The theist has an easy time explaining the notion of our cognitive equipment’s functioning properly: our cognitive equipment functions properly when it functions in the way God designed it to function. The atheist evidential objector, however, owes us an account of this notion. What does he mean when he complains that the theist without evidence displays a cognitive defect of some sort? How does he understand the notion of cognitive malfunction?

If only there were a vast existing literature, much of it not making reference to God at all, about what rationality and cognitive obligation and function and malfunction might mean! If only this vast literature were available in any decent university library, easily accessible by anyone in the Philosophy profession!

Oh, wait…

Next time: the next paper I read, in which Plantinga approaches some of these same things, and some different things, from a different angle, and raises some interesting questions, but still dodges the correct answer. His new book is apparently based on essentially the same argument.

Update: some stuff I forgot to mention. :)


Tuesday, October 11, 2011

Yesterday I opined that the Republican presidential candidates are all either insane, lying hypocrites, or both. Just now I heard a WNYC interview with Jon Huntsman, and he sounded relatively sane and honest (if wrong about some of the obvious things).

I may not have to change my statement, though, as it’s not clear that with something like 1% of the current Republican marketshare he actually counts as a candidate.

Someone else on WNYC (yeah, I listen to them alot in the car an’ all) said that the key thing about conservatives (Conservatives?) is something like that they believe that there is a fixed moral base out there. Which pulled me up short for a minute, as an interesting statement.

Because of course there isn’t a fixed moral base out there.

There isn’t in a couple of senses: first, there isn’t some big supernatural divine being who created the universe and has opinions about the morality or otherwise of abortion, same-sex marriage, murder, and so on.

And second, even if there was such a being, that wouldn’t take away the responsibility that every one of us has to decide what’s right and wrong. Sure, one could decide that the Big Being’s moral opinions all are correct, and that one will behave accordingly, but one would still be responsible for having made that decision.

(Personally I would not decide that way; if there were a Big Being, and he did think that oral sex or dancing or chocolate ice cream was evil, I would continue to disagree with him without an awfully good argument. Might, as a matter of simple fact, does not make right.)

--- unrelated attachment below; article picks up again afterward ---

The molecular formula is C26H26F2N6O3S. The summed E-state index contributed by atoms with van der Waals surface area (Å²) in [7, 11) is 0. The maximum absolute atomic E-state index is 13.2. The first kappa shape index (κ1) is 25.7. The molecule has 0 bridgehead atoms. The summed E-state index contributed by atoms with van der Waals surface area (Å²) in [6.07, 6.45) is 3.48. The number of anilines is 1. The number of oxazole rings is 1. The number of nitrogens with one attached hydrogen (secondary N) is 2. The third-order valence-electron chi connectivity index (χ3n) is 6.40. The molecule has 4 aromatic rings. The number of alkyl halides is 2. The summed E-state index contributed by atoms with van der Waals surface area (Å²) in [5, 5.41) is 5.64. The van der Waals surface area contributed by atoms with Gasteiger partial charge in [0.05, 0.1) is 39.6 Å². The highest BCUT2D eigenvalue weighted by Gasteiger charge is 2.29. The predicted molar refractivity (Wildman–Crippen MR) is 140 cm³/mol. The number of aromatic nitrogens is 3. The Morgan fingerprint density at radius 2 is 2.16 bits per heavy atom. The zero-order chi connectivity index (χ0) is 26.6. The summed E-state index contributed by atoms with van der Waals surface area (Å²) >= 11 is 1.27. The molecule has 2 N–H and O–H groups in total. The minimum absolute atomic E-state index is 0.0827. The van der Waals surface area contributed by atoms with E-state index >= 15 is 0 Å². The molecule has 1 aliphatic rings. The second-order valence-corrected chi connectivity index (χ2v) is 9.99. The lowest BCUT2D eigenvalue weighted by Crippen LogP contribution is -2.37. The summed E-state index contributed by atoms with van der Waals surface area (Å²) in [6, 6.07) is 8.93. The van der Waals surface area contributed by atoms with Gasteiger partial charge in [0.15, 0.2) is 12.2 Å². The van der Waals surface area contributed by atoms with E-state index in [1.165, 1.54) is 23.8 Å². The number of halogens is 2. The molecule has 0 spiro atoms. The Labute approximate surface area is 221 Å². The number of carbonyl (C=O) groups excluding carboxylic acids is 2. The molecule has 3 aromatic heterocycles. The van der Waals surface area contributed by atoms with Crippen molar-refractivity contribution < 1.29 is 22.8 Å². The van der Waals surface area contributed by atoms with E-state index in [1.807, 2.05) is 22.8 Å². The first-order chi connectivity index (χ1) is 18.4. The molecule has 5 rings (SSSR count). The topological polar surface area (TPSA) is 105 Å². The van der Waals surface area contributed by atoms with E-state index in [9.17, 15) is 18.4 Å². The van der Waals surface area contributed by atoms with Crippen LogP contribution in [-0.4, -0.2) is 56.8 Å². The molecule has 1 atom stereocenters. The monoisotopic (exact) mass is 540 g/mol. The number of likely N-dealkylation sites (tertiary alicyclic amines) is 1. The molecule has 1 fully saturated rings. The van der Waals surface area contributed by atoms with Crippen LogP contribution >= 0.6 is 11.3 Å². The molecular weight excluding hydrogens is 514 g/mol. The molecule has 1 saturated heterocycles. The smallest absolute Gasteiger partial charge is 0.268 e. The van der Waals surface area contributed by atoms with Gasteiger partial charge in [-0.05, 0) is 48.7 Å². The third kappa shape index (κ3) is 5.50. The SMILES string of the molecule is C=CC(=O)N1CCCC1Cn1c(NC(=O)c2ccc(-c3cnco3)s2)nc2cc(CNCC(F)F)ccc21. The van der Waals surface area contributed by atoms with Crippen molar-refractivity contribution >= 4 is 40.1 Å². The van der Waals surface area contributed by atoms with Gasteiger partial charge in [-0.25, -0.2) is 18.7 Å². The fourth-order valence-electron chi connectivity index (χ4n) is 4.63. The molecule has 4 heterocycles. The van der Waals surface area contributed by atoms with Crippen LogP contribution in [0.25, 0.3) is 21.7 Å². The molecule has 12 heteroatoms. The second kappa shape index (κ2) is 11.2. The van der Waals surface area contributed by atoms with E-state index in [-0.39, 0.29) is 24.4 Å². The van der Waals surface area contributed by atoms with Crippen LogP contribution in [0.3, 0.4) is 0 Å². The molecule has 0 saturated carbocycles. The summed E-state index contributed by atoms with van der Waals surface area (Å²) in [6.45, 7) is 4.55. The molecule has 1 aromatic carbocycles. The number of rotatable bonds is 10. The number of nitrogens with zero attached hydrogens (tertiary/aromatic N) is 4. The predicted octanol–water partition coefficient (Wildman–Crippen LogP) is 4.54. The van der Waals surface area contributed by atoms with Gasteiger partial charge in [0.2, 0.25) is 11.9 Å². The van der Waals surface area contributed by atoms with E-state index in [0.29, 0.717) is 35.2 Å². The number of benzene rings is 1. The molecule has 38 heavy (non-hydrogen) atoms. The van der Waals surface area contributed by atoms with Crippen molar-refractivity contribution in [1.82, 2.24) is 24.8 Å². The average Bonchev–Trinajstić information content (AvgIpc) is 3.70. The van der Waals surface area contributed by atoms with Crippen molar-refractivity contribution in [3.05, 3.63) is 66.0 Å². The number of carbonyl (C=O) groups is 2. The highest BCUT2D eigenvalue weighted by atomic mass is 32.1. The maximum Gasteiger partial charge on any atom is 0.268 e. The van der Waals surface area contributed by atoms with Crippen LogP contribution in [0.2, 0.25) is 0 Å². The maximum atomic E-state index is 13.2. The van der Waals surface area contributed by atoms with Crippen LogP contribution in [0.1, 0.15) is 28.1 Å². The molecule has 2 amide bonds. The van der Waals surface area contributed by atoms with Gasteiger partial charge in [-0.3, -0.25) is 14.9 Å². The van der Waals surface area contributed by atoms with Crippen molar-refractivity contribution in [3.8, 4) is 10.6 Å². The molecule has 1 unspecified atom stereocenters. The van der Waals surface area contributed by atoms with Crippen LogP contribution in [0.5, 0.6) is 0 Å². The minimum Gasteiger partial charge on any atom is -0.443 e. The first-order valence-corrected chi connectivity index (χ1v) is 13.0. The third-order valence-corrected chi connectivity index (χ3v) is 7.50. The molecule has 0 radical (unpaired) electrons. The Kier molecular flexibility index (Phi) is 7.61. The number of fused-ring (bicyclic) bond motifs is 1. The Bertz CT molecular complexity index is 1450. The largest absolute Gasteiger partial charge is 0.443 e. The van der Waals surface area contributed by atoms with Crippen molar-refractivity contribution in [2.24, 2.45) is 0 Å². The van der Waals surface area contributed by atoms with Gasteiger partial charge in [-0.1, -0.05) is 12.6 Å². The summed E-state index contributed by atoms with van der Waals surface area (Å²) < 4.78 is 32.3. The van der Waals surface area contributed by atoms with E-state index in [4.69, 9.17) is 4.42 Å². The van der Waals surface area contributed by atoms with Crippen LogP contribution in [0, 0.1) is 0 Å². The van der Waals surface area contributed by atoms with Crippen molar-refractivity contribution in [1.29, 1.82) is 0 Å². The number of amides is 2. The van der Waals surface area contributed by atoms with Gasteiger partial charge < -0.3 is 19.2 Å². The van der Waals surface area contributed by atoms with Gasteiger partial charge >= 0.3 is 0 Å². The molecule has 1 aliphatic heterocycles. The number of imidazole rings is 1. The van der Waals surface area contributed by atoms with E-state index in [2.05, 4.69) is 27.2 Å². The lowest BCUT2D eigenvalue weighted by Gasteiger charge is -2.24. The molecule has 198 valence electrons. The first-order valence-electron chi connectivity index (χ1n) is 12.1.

Now I don’t think that all Conservatives really believe that there is a fixed moral base out there in this sense, but probably an awful lot of them do, and it’s interesting to think about what the widespread holding of a false belief like that might lead to.

First of all, they will not have much respect for the project of figuring out right and wrong, which the rest of us see as one of the Important Things that we have to do. There’s just no need to talk much about it, to try different things, to have protests; just look up what the Bible (or the Original Framers of the Constitution, or whoever) think on the subject, and you’re done.

Also, they must be sort of frustrated and/or baffled. The world just refuses to behave as it should given that there is a fixed moral base! People do all sorts of immoral things, and they are not struck by lightning or turned to salt or anything. People who believe in other fixed moral bases (which is either nearly as bad as, or even worse than, not believing in any) continue to exist, sometimes even prosper, win wars, and so on. People who believe in no fixed moral basis at all have nice families, pretty clothes, and hardly ever consume human flesh at dreadful midnight rituals. Booming voices from the clouds hardly ever sound to remind us of the rules, and we have had no freshly-minted divinely-inscribed marble slabs in simply ages. How can all this be?

There’s the very popular theory that not following the fixed moral base results in punishments after you die, when you are well out of sight. But how satisfactory can that be, really? It seems so obviously a dodge, even the conservatives in question must feel it sometimes. There must be a terrible yearning for concrete evidence of the fixed moral base, for a voice that will, if not actually boom from the clouds, at least sound so very sure of itself that it makes the doubts seem less devouring.

It must be a sort of scary and lonely thing, really. And it may go quite a ways toward explaining the Republican Presidential field…

(Hm, do I wax a bit condescending there? Nah!)

And to close, here is a Blast from the Past, just because it somehow got stuck in my head earlier today. From a posting of mine to alt.hackers ‘way back in 1996, we present:

  All I Really Want
  (with apologies to Alanis Morissette)

  Well, it's stressing me out,
  The GUI is crawling and all greyed out,
  And you say wha-a-a-a-a-a-a-t a loser!
  I don't want to select anything today,
  I don't like to drag and drop you see
  But I ca-a-a-a-a-a-a-a-n't help it.

  There I go clicking before the mouse has settled down
  Slap me with another menu
  And it would use up all my core
  If it hadn't crashed already
  If only I could hunt the Wumpus.

  And all I really want is a shell prompt,
  A place to type netstat -s.
  And all I really want are free cycles,

  Do I wear you out?
  You must wonder why I'm thrashing and all swapped out,
  I'm consumed by the system's bitmaps.
  I'm like Estella
  I like to type it in and then compile it out
  I'm frustrated by your interface.

  And I am frightened by the bloated hugeness of this code,
  If only I could grep the source-tree
  And I am fascinated by the bitly-conscious man,
  I'm humbled by his hacker nature

  What I wouldn't give to find a guru
  Someone who can write tight code
  And what I wouldn't give to find a hacker

Peace, as they say, out.